The French say of a work "never ending, still beginning," c'est l'ouvrage de Penelope.


I prefer Penelope Lapham, a vivacious, but not too pretty daughter of Silas Lapham (1812-1887). Ultimately, Penelope wins the love of her sisters' suitor, despite her sister's skin-deep beauty. This unintentional conquest brings painful complexity to herself, and anguish to her sister. Finally, she yields to her sister's magnaminity, and to the persuasions of her suitor, Tom Corey. Ultimately, Penelope weds Tom.
This is from W.D. Howelles, The Rise of Silas Lapham (1887).

I hope this helped.

Tom

Last edited by R. Eastcourt; 11/17/07 09:34 AM.
#171430 - 11/17/07 03:08 PM The origin of Pierre Menard [Re: R. Eastcourt]  
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varaha Offline
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Mt Meru
Howelles

What a coinkydinky. There was another book, also called The Rise of Silas Lapham, that was written by a William Dean Howells but published two years earlier.

#171433 - 11/17/07 04:16 PM Re: The origin of Pierre Menard [Re: varaha]  
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BranShea Offline
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The dingycoinky is a that it is William Dean Howells' The rise of Silas Lapham 1885. Hi, never mind.

#171446 - 11/18/07 05:03 PM Re: The origin of Pierre Menard [Re: varaha]  
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R. Eastcourt Offline
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Originally Posted By: varaha
Howelles

What a coinkydinky. There was another book, also called The Rise of Silas Lapham, that was written by a William Dean Howells but published two years earlier.


How serendipitous! As I was searching my source I found a wonderful print of Mr. Pecksniff, " architect and land surveyor". -C Dickens, Martin Chuzzelwit(1843)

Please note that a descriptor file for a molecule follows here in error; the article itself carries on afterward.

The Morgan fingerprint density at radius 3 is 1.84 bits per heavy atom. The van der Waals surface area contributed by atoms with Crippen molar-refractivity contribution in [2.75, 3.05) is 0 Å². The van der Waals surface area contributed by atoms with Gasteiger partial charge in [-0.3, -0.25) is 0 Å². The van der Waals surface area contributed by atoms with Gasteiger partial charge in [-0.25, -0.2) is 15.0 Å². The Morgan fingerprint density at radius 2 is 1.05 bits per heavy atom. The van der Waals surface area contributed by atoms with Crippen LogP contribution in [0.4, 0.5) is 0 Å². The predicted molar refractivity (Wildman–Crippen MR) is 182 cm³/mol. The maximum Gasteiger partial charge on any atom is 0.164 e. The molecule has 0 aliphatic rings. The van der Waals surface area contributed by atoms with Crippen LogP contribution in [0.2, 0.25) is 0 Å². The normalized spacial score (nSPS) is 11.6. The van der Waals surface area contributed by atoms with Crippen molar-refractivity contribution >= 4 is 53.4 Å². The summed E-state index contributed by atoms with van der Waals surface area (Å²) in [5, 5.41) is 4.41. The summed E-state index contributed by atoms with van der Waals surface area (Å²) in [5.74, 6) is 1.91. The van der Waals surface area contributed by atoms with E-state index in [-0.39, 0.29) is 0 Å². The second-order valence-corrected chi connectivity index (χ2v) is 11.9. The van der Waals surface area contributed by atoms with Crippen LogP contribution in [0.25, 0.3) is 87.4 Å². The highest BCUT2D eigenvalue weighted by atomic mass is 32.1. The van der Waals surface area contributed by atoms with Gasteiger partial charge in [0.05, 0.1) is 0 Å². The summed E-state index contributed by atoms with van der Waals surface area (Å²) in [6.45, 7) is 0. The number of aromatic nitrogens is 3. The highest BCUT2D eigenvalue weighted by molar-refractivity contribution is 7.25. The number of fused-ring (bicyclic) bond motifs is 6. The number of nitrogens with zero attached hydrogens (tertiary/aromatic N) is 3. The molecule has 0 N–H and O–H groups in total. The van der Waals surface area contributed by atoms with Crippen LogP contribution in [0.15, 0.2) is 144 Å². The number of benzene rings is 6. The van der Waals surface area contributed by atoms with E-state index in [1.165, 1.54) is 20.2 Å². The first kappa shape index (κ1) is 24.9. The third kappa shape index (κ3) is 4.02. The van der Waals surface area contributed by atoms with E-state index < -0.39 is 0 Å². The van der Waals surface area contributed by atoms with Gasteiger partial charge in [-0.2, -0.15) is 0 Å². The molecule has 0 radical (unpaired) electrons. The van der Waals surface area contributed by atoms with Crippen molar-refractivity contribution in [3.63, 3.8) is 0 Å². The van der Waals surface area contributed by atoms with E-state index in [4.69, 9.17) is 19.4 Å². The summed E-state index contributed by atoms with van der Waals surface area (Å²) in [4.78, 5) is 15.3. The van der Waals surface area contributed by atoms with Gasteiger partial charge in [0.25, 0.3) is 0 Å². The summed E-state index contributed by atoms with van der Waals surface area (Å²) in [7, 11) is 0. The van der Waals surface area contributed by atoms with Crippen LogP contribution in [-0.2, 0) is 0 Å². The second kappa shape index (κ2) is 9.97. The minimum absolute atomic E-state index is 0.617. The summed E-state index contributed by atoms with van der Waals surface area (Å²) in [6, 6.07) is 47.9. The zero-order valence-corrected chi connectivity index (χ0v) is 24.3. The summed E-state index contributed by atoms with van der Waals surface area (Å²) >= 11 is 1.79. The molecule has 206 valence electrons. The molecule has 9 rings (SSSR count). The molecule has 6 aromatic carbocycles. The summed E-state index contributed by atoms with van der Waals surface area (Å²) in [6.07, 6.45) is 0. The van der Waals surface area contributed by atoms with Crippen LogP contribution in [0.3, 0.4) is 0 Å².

Yes, I had too many e's. My source is: The Rev. E. Cobham Brewer, LL.D, Character Sketches of Romance, Fiction, and the Drama, vol.v, M C M I I

The entry on page 181, under Penelope Lapham footnotes, -W. D. Howells, The Rise of Silas Lapham, (1887).

Perhaps the good Reverend made a mistake and Wikipedia is correct.

#171447 - 11/18/07 05:09 PM Re: The origin of Pierre Menard [Re: BranShea]  
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R. Eastcourt Offline
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Originally Posted By: BranShea
The dingycoinky is a that it is William Dean Howells' The rise of Silas Lapham 1885. Hi, never mind.


Duplicitous word fungo!! I love it!!

#171448 - 11/18/07 05:42 PM Re: The origin of Pierre Menard [Re: R. Eastcourt]  
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varaha Offline
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Mt Meru
Perhaps the good Reverend made a mistake and Wikipedia is correct.

Perhaps, but my reference was the William Dean Howells Society chronology page. (I see that Wiipedia agrees with them, and they could be correct part of the time if only by chance.) And, for what it's worth, my dead-tree, 11th edition Britannica (1910) gives 1885 as the publication date, but then they could very well be wrong, too. Caveat lector!

#171449 - 11/18/07 06:46 PM Re: The origin of Pierre Menard [Re: varaha]  
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R. Eastcourt Offline
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R. Eastcourt  Offline
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Ye Gads, Ebenezer! This is bigger than the bofus!

The editor is Marion Harland. I would supply a link but I am too lazy to learn how to do this. Besides, it's a Wiki.

Last edited by R. Eastcourt; 11/18/07 07:10 PM.